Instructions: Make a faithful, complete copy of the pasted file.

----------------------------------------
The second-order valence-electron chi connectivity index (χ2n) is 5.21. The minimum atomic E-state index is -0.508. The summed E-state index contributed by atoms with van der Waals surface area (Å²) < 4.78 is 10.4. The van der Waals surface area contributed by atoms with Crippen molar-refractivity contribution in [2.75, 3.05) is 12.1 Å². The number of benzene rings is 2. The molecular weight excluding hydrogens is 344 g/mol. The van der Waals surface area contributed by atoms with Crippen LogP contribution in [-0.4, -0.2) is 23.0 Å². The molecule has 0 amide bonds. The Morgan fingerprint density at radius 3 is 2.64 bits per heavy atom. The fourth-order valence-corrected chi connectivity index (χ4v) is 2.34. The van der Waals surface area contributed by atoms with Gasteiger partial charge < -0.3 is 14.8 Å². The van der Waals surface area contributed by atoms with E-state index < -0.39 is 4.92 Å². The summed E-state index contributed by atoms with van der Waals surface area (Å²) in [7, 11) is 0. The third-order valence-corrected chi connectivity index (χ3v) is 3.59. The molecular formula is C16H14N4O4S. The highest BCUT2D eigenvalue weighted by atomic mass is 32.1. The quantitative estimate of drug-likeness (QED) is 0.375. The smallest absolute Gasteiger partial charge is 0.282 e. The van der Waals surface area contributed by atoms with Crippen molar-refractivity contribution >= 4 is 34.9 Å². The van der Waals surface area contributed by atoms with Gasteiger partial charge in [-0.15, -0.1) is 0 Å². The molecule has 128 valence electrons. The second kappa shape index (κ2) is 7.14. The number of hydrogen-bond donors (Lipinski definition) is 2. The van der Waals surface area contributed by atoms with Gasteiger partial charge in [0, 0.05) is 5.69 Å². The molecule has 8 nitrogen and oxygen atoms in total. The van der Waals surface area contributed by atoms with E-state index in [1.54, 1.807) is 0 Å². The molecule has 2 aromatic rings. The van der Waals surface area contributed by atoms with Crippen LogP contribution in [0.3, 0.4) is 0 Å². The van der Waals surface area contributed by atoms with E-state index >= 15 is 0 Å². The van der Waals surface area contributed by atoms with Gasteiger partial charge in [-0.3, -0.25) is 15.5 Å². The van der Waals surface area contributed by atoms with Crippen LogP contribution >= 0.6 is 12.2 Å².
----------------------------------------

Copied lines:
The second-order valence-electron chi connectivity index (χ2n) is 5.21. The minimum atomic E-state index is -0.508. The summed E-state index contributed by atoms with van der Waals surface area (Å²) < 4.78 is 10.4. The van der Waals surface area contributed by atoms with Crippen molar-refractivity contribution in [2.75, 3.05) is 12.1 Å². The number of benzene rings is 2. The molecular weight excluding hydrogens is 344 g/mol. The van der Waals surface area contributed by atoms with Crippen LogP contribution in [-0.4, -0.2) is 23.0 Å². The molecule has 0 amide bonds. The Morgan fingerprint density at radius 3 is 2.64 bits per heavy atom. The fourth-order valence-corrected chi connectivity index (χ4v) is 2.34. The van der Waals surface area contributed by atoms with Gasteiger partial charge < -0.3 is 14.8 Å². The van der Waals surface area contributed by atoms with E-state index < -0.39 is 4.92 Å². The summed E-state index contributed by atoms with van der Waals surface area (Å²) in [7, 11) is 0. The third-order valence-corrected chi connectivity index (χ3v) is 3.59. The molecular formula is C16H14N4O4S. The highest BCUT2D eigenvalue weighted by atomic mass is 32.1. The quantitative estimate of drug-likeness (QED) is 0.375. The smallest absolute Gasteiger partial charge is 0.282 e. The van der Waals surface area contributed by atoms with Crippen molar-refractivity contribution >= 4 is 34.9 Å². The van der Waals surface area contributed by atoms with Gasteiger partial charge in [-0.15, -0.1) is 0 Å². The molecule has 128 valence electrons. The second kappa shape index (κ2) is 7.14. The number of hydrogen-bond donors (Lipinski definition) is 2. The van der Waals surface area contributed by atoms with Gasteiger partial charge in [0, 0.05) is 5.69 Å². The molecule has 8 nitrogen and oxygen atoms in total. The van der Waals surface area contributed by atoms with E-state index in [1.54, 1.807) is 0 Å². The molecule has 2 aromatic rings. The van der Waals surface area contributed by atoms with Crippen LogP contribution in [0.3, 0.4) is 0 Å². The van der Waals surface area contributed by atoms with E-state index >= 15 is 0 Å². The van der Waals surface area contributed by atoms with Gasteiger partial charge in [-0.3, -0.25) is 15.5 Å². The van der Waals surface area contributed by atoms with Crippen LogP contribution >= 0.6 is 12.2 Å².